Twelve University of Richmond students traveled to Virginia Tech during fall break to attend Virginia Powershift, a student-run environmental conference encouraging a movement toward sustainability.
Virginia Powershift, held Oct. 10 through 12, hosted roughly 400 students from 12 Virginia schools. Although thousands of students have attended national Powershift summits during the last two years, this year marked Virginia's first sustainability conference of its kind, and the largest to date, said Peebles Squire, chairman of the Virginia Powershift Planning Committee.
Sophomore Megan Venable coordinated Richmond's trip to Virginia Powershift. Venable said she had first heard about the initiative from friends who had attended the national conference last year. She contacted coordinators at Virginia Tech during the summer and began recruiting students.
The trip was funded by student-run RENEW -- Richmond Environmental Network for Economic Willpower. RENEW played an important role in the trip, Venable said, but many of the students who attended the conference were not affiliated with the organization.
The event began with an opening ceremony for all of the students followed by a speech by Mike Tidwell, founder of the Chesapeake Climate Action Network, a grass-roots nonprofit organization dedicated to raising awareness on the impacts of global warming.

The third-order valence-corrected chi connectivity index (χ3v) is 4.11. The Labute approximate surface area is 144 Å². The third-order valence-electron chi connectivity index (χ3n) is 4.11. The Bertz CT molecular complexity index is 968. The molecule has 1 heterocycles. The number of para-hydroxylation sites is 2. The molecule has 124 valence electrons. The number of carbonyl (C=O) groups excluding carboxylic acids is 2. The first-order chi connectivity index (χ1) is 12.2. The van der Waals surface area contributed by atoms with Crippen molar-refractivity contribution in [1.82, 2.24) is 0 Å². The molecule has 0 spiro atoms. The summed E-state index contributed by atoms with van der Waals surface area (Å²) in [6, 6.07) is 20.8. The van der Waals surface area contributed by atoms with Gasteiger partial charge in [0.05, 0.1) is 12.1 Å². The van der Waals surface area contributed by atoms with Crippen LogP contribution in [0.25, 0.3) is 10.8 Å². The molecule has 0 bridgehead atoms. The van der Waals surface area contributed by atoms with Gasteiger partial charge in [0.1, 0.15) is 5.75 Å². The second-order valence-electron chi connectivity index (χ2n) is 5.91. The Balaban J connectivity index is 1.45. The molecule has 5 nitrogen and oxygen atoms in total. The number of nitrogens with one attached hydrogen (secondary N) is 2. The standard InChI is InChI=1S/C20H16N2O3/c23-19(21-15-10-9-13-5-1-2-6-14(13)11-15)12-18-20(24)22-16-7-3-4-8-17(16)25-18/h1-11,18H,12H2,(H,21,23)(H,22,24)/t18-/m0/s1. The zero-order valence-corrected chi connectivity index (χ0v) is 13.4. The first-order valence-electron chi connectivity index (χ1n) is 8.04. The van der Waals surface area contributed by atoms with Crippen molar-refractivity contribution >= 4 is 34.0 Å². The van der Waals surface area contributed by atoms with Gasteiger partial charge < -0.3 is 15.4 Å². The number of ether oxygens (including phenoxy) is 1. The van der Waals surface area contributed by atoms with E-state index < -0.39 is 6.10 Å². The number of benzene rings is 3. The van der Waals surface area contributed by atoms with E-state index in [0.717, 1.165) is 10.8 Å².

"Mike Tidwell gave a really empowering speech about the power of the youth vote and the importance of voicing yourself," Squire said, citing Powervote, an organization seeking a pledge from young people to make clean energy a top priority during the 2008 presidential election.
Saturday, Oct. 11, the conference featured political and lifestyle workshops intended to arm students with the knowledge and resources to be a part of a movement toward a renewable energy economy.
Workshops included ways to adopt green shopping habits, bike maintenance 101 for students interested in riding bikes to reduce energy consumption and teaching strategies for establishing grass-roots political movements.
Venable said one of the most powerful workshops she attended had been about mountaintop removal, a method of coal mining that uses explosives to remove rock from the top of mountains.
The workshop emphasized the human effect of the process, Venable said, citing that often mud and water cascade down mountains into peoples' homes.
"This is especially pertinent to this area," she said, "since there is a lot of coal mining in the Shenandoah Valley areas of Virginia, West Virginia and Tennessee."
While workshops were being held, Virginia Powershift also hosted speakers on democracy and political engagement, Squire said.
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James Hansen, NASA Climatologist and science adviser to Al Gore, was Saturday's keynote speaker. Hansen's speech focused on global warming.
"James Hansen has been talking about how global warming would affect us since the 1980s," Venable said. "And now people are catching on. He offered a lot of legitimacy to the conference just by being there."